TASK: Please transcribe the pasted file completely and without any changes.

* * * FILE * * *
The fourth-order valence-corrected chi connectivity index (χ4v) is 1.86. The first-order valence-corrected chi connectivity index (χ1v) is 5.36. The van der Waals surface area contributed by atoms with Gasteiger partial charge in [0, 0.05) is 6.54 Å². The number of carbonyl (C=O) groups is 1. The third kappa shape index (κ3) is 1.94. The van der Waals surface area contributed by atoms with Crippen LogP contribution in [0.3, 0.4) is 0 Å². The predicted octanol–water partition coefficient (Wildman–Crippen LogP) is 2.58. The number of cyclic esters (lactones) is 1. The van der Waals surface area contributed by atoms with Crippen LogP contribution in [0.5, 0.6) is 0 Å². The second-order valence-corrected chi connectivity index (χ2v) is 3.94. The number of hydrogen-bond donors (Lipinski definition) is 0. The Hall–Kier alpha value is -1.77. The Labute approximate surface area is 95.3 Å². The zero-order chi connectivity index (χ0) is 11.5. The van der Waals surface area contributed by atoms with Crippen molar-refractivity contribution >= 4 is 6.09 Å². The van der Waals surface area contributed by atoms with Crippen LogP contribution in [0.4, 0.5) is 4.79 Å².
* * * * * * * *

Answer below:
The fourth-order valence-corrected chi connectivity index (χ4v) is 1.86. The first-order valence-corrected chi connectivity index (χ1v) is 5.36. The van der Waals surface area contributed by atoms with Gasteiger partial charge in [0, 0.05) is 6.54 Å². The number of carbonyl (C=O) groups is 1. The third kappa shape index (κ3) is 1.94. The van der Waals surface area contributed by atoms with Crippen LogP contribution in [0.3, 0.4) is 0 Å². The predicted octanol–water partition coefficient (Wildman–Crippen LogP) is 2.58. The number of cyclic esters (lactones) is 1. The van der Waals surface area contributed by atoms with Crippen LogP contribution in [0.5, 0.6) is 0 Å². The second-order valence-corrected chi connectivity index (χ2v) is 3.94. The number of hydrogen-bond donors (Lipinski definition) is 0. The Hall–Kier alpha value is -1.77. The Labute approximate surface area is 95.3 Å². The zero-order chi connectivity index (χ0) is 11.5. The van der Waals surface area contributed by atoms with Crippen molar-refractivity contribution >= 4 is 6.09 Å². The van der Waals surface area contributed by atoms with Crippen LogP contribution in [0.4, 0.5) is 4.79 Å².